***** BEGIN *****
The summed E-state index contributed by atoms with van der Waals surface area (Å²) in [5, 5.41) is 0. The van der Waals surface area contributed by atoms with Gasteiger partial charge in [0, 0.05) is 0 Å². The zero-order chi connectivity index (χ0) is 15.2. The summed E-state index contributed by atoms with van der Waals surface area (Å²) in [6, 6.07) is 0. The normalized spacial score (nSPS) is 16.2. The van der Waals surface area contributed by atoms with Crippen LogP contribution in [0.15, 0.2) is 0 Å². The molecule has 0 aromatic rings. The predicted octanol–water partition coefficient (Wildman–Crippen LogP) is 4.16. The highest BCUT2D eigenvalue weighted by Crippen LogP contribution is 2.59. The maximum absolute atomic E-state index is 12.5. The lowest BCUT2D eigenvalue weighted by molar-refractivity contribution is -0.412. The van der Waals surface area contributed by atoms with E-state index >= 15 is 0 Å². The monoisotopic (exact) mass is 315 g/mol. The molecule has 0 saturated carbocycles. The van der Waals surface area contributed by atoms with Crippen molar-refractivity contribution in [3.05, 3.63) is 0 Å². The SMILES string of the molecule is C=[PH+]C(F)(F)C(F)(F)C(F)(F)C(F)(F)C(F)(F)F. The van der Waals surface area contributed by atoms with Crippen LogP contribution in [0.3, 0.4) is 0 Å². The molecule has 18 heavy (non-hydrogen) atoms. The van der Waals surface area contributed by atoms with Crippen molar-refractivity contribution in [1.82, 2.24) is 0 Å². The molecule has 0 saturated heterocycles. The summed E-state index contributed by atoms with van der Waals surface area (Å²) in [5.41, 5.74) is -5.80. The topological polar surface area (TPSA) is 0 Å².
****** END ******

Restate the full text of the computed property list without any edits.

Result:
The summed E-state index contributed by atoms with van der Waals surface area (Å²) in [5, 5.41) is 0. The van der Waals surface area contributed by atoms with Gasteiger partial charge in [0, 0.05) is 0 Å². The zero-order chi connectivity index (χ0) is 15.2. The summed E-state index contributed by atoms with van der Waals surface area (Å²) in [6, 6.07) is 0. The normalized spacial score (nSPS) is 16.2. The van der Waals surface area contributed by atoms with Crippen LogP contribution in [0.15, 0.2) is 0 Å². The molecule has 0 aromatic rings. The predicted octanol–water partition coefficient (Wildman–Crippen LogP) is 4.16. The highest BCUT2D eigenvalue weighted by Crippen LogP contribution is 2.59. The maximum absolute atomic E-state index is 12.5. The lowest BCUT2D eigenvalue weighted by molar-refractivity contribution is -0.412. The van der Waals surface area contributed by atoms with E-state index >= 15 is 0 Å². The monoisotopic (exact) mass is 315 g/mol. The molecule has 0 saturated carbocycles. The van der Waals surface area contributed by atoms with Crippen molar-refractivity contribution in [3.05, 3.63) is 0 Å². The SMILES string of the molecule is C=[PH+]C(F)(F)C(F)(F)C(F)(F)C(F)(F)C(F)(F)F. The van der Waals surface area contributed by atoms with Crippen LogP contribution in [0.3, 0.4) is 0 Å². The molecule has 18 heavy (non-hydrogen) atoms. The van der Waals surface area contributed by atoms with Crippen molar-refractivity contribution in [1.82, 2.24) is 0 Å². The molecule has 0 saturated heterocycles. The summed E-state index contributed by atoms with van der Waals surface area (Å²) in [5.41, 5.74) is -5.80. The topological polar surface area (TPSA) is 0 Å².